Like the beautiful lotus plant and like Job, we have the opportunity to grow into more vital Christians when we encounter unfavorable and difficulty situations. When we encounter these situation, the way to become a more alive Christian is not to “curse God and die” (Job 2: 9), but to cling even tighter to the giver and sustainer of our lives. When we experience desolation and despair, we need to spend time in prayer and read God’s Word. Just like God judged the attitude of Jobs heart and spoke directly to Job’s situation, so does the Bible speak directly to Christians. God tells us in Hebrews 4: 12 – 13: The word of the Lord is living and active. The word of the Lord judges the thoughts and attitudes of the heart. Nothing in all creation is hidden from God’s sight (NIV). If we open our hearts to God through prayer and Bible reading, God gives us insight into our circumstance that we can use to live and grow. God provides clear perception that we can use to move beyond our present situation to a new vitality.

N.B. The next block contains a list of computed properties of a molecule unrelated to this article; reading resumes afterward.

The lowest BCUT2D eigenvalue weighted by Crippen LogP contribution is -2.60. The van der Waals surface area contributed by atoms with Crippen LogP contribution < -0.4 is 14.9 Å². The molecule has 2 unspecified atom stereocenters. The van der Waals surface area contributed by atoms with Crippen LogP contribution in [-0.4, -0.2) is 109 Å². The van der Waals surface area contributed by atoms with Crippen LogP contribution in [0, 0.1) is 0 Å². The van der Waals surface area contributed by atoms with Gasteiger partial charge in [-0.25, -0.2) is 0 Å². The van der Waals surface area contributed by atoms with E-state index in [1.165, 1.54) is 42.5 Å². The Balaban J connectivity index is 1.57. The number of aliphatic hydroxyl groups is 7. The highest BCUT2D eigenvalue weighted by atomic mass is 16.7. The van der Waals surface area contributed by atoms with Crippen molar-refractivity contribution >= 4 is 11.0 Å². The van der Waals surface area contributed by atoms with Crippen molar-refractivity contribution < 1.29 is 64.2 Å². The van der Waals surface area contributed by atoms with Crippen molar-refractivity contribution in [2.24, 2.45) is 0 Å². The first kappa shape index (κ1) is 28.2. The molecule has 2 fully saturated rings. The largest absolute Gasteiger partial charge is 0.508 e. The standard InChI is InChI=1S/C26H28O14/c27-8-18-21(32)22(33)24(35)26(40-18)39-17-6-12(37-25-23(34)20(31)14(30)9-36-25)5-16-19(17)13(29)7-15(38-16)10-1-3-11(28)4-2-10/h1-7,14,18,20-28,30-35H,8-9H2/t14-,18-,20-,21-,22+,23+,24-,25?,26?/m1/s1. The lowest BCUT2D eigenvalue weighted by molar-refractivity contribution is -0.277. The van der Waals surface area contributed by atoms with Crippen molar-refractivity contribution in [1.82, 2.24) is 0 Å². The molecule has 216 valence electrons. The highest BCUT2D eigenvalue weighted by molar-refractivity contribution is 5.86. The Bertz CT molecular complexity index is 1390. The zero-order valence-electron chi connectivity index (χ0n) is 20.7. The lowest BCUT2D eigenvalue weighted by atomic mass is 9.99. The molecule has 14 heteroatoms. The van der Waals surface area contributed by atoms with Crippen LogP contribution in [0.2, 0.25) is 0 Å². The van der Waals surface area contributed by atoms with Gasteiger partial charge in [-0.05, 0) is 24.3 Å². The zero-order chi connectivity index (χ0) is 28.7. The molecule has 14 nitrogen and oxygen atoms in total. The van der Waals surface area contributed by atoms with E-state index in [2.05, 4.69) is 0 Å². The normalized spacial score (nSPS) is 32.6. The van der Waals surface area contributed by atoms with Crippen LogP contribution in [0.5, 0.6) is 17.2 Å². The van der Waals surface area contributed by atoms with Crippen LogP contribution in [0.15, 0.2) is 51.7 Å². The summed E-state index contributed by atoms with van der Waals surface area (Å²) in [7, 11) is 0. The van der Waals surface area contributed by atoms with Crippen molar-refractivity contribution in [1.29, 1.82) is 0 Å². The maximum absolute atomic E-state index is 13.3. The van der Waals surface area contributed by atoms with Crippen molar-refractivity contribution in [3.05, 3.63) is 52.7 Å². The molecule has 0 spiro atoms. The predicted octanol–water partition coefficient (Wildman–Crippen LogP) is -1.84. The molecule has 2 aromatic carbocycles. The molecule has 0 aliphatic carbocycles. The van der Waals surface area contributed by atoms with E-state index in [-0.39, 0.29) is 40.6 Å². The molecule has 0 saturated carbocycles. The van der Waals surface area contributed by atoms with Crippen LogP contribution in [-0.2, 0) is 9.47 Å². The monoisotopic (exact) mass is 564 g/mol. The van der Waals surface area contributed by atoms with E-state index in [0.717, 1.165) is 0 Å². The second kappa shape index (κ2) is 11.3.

Thought: All women and men encounter tough times. The question is what do we do in these tough times? Do we use them to grow (vitality) in the face of adversity, or do we collapse under the weight of the circumstance and turn from God?

I love Bible plants along with their symbolism. If you want to learn more about them, read my two books: 1) Rooted in God and 2) God as a Gardener. You can purchase them from my website: Carolyn Roth Ministry at http://www.CarolynRothMinistry.com/

Copyright March 19, 2011, Carolyn A. Roth; all rights reserved.